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    1. OooOOOoooh! I'm a fan of anything that reduces the amount of sewing, so I may have to try this. Thanks!

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  14. You always have such great ideas. They definitely look comfy, but as far as I'm concerned, even sleepwear needs at least one pocket. So I'm thinking about how to make that work without too much extra work: maybe the other sleeve?

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    1. You could absolutely add pockets, yes! It's funny: I agree with you and want ALL the pockets in my sleep shorts, but John hates pockets. He says the extra material bunches up too much, which is why he likes this streamlined version for sleeping.

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    2. I am holding you responsible for these halter tops: https://www.flickr.com/photos/hyphen8/49912263967/in/album-72157659292770070/

      I used the shirt hem as the casing for one of the drawstrings. T-shirt knit doesn't unravel, it just curls a little (says this child of the 80's - Flashdance, anyone?) so if John doesn't mind a slight roll at the bottom and the shirt design doesn't look too strange upside-down, you might be able to do that with the shorts and do even less sewing. :)

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    3. You have a sleeve left over, yes? First cut the sleeve off the shirt along the seam line. You can now either 1) cut open the sleeve's underarm seam and pin/stitch the sleeve on as a patch pocket (top edge already finished off), or 2) use the seam where the sleeve had attached to the shirt as the attachment line to fit the sleeve into a side seam of the shorts as an internal pocket -- stitch the sleeve end shut once you've attached it.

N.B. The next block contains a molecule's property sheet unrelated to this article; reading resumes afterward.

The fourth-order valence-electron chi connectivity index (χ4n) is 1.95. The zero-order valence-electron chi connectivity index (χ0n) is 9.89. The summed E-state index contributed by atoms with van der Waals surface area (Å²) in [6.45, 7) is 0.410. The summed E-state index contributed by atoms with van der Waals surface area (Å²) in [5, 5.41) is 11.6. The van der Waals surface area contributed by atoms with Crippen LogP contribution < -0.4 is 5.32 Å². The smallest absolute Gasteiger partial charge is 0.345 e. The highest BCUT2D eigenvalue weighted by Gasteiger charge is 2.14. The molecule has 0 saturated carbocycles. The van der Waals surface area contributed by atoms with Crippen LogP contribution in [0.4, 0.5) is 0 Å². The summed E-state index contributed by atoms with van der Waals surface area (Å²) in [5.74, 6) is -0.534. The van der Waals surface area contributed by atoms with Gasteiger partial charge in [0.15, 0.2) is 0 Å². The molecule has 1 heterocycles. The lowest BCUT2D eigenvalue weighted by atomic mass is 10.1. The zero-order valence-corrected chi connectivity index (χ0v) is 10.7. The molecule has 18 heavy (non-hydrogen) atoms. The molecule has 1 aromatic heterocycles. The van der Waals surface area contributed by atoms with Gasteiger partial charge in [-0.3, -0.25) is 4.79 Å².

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    4. Those are awesome, hyphen8, I'll gladly take credit for that!

      And good call, LynnT, I'd like to try adding a pocket if/when I make a pair of these for myself - and a patch pocket is about my level of doable. :D

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  15. I found this way more entertaining than it probably should have been. I was already amused before getting to Corky, where I had to cover my mouth to chuckle. Thank you for entertaining me on a Saturday night!

    Signs you may have read the word "crotch" one too many times in a story: You get to the term "couch-lounging" and have to re-read it because...you did not see it right the first time.

    --Yet Another Jen

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  16. I've been making dog toys out of mine - cut vertical strips down the length of the t-shirt and braid together. I've been practicing fancy 4 and 5 strand braids with them (quarantine boredom ftw?) but normal braids work fine. My pup is obsessed with them!

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    1. Ohhh, that's a great idea! Perfect tug-o-war rope material.

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  17. 16, I believe, is the number of times "crotch" or "crotchal" is used in your post. :)

    If you didn't sew the two crotch rectangles together in the center, it could be some sexy, easy-access lingerie... (Apologies! It had to be said.)

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    1. Bahahah! Plus didn't the Victorians have undies like this, for easy peeing in their enormous dresses? :p